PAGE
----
Q. I'm reading a mystery novel and have come across the phrase "bend sinister." Sinister makes sense because evil is being threatened. Does the phrase imply that disaster is just around the bend or corner?
A. Not a bad reconstruction, but bend sinister is a term from heraldry. It's something that would appear on a coat of arms. Odds are that you're reading a British mystery novel.
The bend sinister is a band that runs from the bottom left side to the upper right side of a shield. (Sinister means "left" in Latin.) It often signifies that there was bastardy in the family lineage, but there are exceptions, depending on nationality.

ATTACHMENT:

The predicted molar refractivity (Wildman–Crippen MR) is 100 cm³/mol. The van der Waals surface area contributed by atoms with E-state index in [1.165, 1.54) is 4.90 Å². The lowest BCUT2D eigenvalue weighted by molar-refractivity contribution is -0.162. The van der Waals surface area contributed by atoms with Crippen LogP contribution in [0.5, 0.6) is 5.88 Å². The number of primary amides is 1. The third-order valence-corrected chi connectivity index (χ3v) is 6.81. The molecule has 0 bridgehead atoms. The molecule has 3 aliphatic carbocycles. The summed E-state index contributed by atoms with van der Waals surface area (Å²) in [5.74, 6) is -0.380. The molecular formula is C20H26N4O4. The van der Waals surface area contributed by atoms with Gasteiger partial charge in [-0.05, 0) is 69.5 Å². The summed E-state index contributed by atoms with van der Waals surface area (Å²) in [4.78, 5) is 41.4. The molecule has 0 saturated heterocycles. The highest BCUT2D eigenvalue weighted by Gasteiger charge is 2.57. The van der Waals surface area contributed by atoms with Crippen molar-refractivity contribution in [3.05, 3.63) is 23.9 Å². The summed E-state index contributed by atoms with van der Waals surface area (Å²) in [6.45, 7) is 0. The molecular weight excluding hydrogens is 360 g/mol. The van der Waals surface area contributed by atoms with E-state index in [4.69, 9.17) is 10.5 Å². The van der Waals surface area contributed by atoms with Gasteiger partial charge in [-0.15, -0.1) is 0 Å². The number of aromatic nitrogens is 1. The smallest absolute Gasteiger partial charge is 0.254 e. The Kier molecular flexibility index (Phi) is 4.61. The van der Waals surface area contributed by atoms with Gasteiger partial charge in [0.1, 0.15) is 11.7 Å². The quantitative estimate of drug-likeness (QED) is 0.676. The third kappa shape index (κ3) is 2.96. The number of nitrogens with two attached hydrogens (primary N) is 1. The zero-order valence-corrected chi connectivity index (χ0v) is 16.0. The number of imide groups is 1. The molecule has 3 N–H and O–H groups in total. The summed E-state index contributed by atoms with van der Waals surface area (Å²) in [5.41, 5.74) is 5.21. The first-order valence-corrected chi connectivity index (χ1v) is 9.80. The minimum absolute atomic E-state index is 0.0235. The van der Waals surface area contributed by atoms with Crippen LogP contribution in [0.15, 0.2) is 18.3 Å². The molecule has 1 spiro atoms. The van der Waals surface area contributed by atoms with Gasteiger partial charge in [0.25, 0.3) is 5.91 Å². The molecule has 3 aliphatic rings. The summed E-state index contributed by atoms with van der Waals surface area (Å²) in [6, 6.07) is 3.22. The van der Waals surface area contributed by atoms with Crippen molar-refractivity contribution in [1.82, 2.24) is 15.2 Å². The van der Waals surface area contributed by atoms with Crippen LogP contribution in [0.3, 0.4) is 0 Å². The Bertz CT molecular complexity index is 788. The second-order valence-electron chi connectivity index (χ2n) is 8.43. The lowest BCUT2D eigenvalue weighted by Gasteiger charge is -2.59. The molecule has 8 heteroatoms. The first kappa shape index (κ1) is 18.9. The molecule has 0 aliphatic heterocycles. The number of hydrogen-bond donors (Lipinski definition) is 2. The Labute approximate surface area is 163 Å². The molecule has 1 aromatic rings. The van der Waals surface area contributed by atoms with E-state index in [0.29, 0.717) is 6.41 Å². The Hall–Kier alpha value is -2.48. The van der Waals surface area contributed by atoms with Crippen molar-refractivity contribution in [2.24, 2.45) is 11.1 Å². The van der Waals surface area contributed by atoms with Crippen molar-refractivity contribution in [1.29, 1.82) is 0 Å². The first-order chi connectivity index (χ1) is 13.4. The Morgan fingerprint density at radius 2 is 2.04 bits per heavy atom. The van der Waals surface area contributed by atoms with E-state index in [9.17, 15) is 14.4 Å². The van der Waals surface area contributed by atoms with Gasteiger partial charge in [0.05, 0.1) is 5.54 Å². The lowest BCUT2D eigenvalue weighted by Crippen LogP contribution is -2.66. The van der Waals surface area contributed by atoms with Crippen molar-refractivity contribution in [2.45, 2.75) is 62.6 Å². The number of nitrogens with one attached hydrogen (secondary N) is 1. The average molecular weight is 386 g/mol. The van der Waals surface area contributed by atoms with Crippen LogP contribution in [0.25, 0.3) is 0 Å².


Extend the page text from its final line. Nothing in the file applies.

There is also confusion as to whether the band should run from top left or top right. A definitive source (James Parker, A Glossary of Terms Used in Heraldry, 1894) says this: "As shields are always supposed to be upon the arms of the bearer, it is his left-hand side which is meant; consequently the sinister is on the spectator's right hand."
One more reason why the rich are different than you and me.
(substitute @ for AT above)